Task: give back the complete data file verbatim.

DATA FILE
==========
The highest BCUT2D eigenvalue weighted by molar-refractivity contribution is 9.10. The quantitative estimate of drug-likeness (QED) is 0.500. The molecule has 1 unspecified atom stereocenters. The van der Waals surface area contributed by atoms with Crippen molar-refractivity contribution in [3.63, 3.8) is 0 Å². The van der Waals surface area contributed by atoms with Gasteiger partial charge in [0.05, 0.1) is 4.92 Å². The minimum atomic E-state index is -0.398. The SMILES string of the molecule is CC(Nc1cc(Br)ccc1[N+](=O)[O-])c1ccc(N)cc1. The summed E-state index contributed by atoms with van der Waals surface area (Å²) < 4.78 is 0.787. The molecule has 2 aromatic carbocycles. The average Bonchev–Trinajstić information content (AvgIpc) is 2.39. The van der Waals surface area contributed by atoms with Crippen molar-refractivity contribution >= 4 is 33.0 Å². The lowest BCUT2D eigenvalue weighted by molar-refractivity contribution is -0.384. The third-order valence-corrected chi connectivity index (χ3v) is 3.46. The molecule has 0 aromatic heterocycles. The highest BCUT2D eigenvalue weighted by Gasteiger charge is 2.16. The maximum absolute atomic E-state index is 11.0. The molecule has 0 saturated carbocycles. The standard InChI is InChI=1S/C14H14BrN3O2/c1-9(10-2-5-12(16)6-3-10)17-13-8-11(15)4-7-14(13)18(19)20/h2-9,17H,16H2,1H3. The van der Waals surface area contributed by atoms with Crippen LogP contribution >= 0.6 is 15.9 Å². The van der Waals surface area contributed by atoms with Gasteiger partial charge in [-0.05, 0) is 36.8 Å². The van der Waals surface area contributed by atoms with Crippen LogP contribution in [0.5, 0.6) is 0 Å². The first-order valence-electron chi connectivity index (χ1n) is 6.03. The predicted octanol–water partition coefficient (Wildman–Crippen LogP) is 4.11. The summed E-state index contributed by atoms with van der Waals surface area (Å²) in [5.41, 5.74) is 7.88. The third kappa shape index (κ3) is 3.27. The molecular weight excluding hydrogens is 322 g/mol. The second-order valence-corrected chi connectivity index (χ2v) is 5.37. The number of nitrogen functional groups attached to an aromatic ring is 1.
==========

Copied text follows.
The highest BCUT2D eigenvalue weighted by molar-refractivity contribution is 9.10. The quantitative estimate of drug-likeness (QED) is 0.500. The molecule has 1 unspecified atom stereocenters. The van der Waals surface area contributed by atoms with Crippen molar-refractivity contribution in [3.63, 3.8) is 0 Å². The van der Waals surface area contributed by atoms with Gasteiger partial charge in [0.05, 0.1) is 4.92 Å². The minimum atomic E-state index is -0.398. The SMILES string of the molecule is CC(Nc1cc(Br)ccc1[N+](=O)[O-])c1ccc(N)cc1. The summed E-state index contributed by atoms with van der Waals surface area (Å²) < 4.78 is 0.787. The molecule has 2 aromatic carbocycles. The average Bonchev–Trinajstić information content (AvgIpc) is 2.39. The van der Waals surface area contributed by atoms with Crippen molar-refractivity contribution >= 4 is 33.0 Å². The lowest BCUT2D eigenvalue weighted by molar-refractivity contribution is -0.384. The third-order valence-corrected chi connectivity index (χ3v) is 3.46. The molecule has 0 aromatic heterocycles. The highest BCUT2D eigenvalue weighted by Gasteiger charge is 2.16. The maximum absolute atomic E-state index is 11.0. The molecule has 0 saturated carbocycles. The standard InChI is InChI=1S/C14H14BrN3O2/c1-9(10-2-5-12(16)6-3-10)17-13-8-11(15)4-7-14(13)18(19)20/h2-9,17H,16H2,1H3. The van der Waals surface area contributed by atoms with Crippen LogP contribution >= 0.6 is 15.9 Å². The van der Waals surface area contributed by atoms with Gasteiger partial charge in [-0.05, 0) is 36.8 Å². The van der Waals surface area contributed by atoms with Crippen LogP contribution in [0.5, 0.6) is 0 Å². The first-order valence-electron chi connectivity index (χ1n) is 6.03. The predicted octanol–water partition coefficient (Wildman–Crippen LogP) is 4.11. The summed E-state index contributed by atoms with van der Waals surface area (Å²) in [5.41, 5.74) is 7.88. The third kappa shape index (κ3) is 3.27. The molecular weight excluding hydrogens is 322 g/mol. The second-order valence-corrected chi connectivity index (χ2v) is 5.37. The number of nitrogen functional groups attached to an aromatic ring is 1.